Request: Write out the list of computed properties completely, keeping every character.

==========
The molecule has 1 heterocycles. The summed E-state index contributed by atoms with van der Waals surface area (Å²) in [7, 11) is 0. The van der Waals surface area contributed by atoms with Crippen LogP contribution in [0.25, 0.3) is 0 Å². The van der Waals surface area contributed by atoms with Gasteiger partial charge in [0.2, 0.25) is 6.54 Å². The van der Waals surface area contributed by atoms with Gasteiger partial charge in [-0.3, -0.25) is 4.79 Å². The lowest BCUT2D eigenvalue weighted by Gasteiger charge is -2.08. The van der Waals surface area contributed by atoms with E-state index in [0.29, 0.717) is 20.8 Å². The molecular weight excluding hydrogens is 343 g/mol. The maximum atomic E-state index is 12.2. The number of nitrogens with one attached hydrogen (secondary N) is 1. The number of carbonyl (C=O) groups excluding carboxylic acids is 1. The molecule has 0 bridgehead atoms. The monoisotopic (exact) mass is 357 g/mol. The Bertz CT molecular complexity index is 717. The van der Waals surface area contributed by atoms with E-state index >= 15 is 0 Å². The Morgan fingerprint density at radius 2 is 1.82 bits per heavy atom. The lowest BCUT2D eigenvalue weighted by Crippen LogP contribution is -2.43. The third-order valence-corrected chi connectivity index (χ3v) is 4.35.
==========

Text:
The molecule has 1 heterocycles. The summed E-state index contributed by atoms with van der Waals surface area (Å²) in [7, 11) is 0. The van der Waals surface area contributed by atoms with Crippen LogP contribution in [0.25, 0.3) is 0 Å². The van der Waals surface area contributed by atoms with Gasteiger partial charge in [0.2, 0.25) is 6.54 Å². The van der Waals surface area contributed by atoms with Gasteiger partial charge in [-0.3, -0.25) is 4.79 Å². The lowest BCUT2D eigenvalue weighted by Gasteiger charge is -2.08. The van der Waals surface area contributed by atoms with E-state index in [0.29, 0.717) is 20.8 Å². The molecular weight excluding hydrogens is 343 g/mol. The maximum atomic E-state index is 12.2. The number of nitrogens with one attached hydrogen (secondary N) is 1. The number of carbonyl (C=O) groups excluding carboxylic acids is 1. The molecule has 0 bridgehead atoms. The monoisotopic (exact) mass is 357 g/mol. The Bertz CT molecular complexity index is 717. The van der Waals surface area contributed by atoms with E-state index >= 15 is 0 Å². The Morgan fingerprint density at radius 2 is 1.82 bits per heavy atom. The lowest BCUT2D eigenvalue weighted by Crippen LogP contribution is -2.43. The third-order valence-corrected chi connectivity index (χ3v) is 4.35.